Lying politicians are not, of course, a new breed. The fragile ecology of the paved-over marshes north of the Potomac does not suffer from an invasive species, Boobus prevaricatoris politicos. It's an old and native species indeed.
But now, with that ecology invading all other American ecologies, overrunning our flora and fauna with predators and parasites, killing some of the best of our efforts and leaching off nearly all, the entry of yet another Boobus prevaricatoris is not exactly a thing to stand up and cheer.
Bilbray's variety of brazen promise breaking does cut to the very heart of our republic. It does no good to talk about "citizen control" when our most effective means of controlling our politicians — the ballot box — amounts to no control at all. Politicians say one thing to get elected. And then, once firmly ensconced, they act precisely as they want . . . which often has no bearing on what was said before election.
So, what do we do about pork? Or about all the other policies cooked up by the crumbums?
Can we give citizens some measure of direct control? The initiative and referendum process, used by a huge chunk of the states of this union, could be established nationally. It would certainly give the Bilbrays fits, just as it does the little Bilbrays in the states.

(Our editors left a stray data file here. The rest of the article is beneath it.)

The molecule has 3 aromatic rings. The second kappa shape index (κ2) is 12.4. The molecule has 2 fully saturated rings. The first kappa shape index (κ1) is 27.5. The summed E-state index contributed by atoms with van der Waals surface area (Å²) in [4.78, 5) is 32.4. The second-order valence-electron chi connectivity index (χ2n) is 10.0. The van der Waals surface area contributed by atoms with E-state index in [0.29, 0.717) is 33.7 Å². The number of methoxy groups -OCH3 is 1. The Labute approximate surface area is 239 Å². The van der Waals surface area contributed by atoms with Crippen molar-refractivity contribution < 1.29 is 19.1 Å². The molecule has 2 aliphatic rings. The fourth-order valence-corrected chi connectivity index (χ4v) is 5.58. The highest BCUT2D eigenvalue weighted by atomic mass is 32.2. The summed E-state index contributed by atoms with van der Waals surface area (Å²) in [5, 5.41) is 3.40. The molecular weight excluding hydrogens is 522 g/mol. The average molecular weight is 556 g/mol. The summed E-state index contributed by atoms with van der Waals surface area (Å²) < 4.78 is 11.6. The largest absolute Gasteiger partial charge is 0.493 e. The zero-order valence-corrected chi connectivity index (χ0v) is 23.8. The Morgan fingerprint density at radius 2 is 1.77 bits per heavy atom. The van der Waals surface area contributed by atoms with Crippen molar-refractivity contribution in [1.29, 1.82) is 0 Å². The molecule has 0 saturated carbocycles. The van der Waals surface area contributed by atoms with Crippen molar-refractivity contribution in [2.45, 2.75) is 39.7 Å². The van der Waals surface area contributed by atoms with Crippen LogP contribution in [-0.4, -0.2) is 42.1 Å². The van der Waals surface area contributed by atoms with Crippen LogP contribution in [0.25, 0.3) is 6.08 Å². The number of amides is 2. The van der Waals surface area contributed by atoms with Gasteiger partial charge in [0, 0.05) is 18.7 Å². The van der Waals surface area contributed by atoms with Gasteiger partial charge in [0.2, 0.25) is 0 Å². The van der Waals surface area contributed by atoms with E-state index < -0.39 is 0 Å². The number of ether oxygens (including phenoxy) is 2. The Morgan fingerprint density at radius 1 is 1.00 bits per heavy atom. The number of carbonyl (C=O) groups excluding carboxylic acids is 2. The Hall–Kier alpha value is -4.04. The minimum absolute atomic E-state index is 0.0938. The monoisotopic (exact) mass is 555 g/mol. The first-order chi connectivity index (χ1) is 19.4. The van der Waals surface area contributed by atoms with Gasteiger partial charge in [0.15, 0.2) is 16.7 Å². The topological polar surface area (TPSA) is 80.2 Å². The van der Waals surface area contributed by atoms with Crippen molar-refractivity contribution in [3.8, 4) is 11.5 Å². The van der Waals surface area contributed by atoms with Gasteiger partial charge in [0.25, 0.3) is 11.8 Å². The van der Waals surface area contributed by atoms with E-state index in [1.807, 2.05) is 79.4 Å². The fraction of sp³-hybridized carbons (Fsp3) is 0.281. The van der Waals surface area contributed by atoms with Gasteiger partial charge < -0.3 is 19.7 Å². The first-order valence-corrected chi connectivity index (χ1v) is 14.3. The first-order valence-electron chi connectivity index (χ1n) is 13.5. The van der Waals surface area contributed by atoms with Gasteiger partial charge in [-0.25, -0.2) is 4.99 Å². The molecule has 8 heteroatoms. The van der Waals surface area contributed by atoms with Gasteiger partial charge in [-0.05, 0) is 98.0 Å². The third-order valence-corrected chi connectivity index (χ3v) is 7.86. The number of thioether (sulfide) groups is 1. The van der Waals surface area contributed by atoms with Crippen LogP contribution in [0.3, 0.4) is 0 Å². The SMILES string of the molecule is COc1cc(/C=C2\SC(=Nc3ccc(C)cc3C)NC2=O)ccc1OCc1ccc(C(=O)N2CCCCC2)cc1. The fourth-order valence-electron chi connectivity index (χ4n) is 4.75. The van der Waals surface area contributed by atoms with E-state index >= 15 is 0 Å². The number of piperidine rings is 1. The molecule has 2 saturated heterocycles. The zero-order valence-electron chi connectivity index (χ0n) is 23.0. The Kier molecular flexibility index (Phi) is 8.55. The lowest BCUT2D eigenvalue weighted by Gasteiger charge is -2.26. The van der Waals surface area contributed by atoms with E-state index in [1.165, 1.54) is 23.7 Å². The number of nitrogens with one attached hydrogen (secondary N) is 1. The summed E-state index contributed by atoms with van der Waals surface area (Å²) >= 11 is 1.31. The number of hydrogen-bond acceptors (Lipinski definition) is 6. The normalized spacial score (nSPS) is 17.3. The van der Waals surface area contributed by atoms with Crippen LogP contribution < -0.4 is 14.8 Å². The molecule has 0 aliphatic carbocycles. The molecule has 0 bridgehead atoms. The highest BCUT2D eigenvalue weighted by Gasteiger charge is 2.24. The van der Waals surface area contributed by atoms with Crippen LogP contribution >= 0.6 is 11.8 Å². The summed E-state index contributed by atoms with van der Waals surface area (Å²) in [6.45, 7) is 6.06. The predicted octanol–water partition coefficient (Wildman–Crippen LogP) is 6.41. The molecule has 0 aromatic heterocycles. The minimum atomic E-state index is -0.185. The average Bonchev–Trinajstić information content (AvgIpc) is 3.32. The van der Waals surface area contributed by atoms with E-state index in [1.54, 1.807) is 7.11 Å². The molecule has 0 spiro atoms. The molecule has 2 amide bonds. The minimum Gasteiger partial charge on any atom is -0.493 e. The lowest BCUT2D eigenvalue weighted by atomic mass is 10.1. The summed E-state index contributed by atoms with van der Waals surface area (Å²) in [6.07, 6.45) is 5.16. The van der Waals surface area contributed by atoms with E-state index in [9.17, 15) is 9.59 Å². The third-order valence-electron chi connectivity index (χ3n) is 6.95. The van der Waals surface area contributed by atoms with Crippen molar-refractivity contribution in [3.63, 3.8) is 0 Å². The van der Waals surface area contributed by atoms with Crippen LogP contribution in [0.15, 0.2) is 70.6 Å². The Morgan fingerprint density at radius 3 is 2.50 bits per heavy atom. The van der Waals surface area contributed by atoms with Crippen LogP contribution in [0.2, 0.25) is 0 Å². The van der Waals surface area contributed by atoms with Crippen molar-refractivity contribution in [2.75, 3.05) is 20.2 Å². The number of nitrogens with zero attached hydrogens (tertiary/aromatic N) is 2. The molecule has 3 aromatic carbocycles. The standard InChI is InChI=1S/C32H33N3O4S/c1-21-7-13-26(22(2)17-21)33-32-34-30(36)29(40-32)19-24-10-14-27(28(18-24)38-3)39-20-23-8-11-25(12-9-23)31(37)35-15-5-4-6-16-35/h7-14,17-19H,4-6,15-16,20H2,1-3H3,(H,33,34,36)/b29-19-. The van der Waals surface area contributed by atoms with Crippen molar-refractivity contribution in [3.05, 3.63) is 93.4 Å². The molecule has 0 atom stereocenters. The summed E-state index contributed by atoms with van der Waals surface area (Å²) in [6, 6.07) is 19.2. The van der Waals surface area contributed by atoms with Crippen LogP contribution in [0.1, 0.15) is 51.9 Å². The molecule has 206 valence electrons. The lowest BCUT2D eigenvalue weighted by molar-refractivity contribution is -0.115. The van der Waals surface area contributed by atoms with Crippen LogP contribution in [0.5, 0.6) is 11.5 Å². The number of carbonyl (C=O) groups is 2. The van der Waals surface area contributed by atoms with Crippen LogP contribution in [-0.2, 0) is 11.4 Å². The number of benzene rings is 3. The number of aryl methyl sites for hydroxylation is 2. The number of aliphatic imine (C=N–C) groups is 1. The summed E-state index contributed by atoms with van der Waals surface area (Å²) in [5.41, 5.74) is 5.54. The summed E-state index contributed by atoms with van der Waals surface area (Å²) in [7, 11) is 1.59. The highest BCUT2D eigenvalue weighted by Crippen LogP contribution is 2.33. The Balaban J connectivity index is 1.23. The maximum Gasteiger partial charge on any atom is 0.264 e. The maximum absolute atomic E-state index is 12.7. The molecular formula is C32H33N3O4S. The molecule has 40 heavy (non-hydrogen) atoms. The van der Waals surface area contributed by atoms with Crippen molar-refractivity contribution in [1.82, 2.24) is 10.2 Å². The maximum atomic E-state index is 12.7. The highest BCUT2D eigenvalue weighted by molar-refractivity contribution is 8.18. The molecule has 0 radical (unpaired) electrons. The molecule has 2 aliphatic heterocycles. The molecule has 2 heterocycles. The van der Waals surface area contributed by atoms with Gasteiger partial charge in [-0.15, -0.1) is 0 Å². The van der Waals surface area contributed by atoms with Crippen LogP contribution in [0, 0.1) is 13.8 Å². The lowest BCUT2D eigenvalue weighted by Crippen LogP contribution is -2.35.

You say it's impossible? Too unwieldy? Well, what about starting with a small step, a national election once a year wherein the citizens get the right to veto one law? The law the citizens choose with most gusto, I mean, the most votes, is the one that goes out that year.
It could be fun. It would get the people excited about the particulars of policy. Unlike voting for Bilbray — or his opponent — this vote would actually accomplish something.
But, of course, to put such a system in place would require the co-operation of the crumbums.
I mean: politicians like Bilbray.
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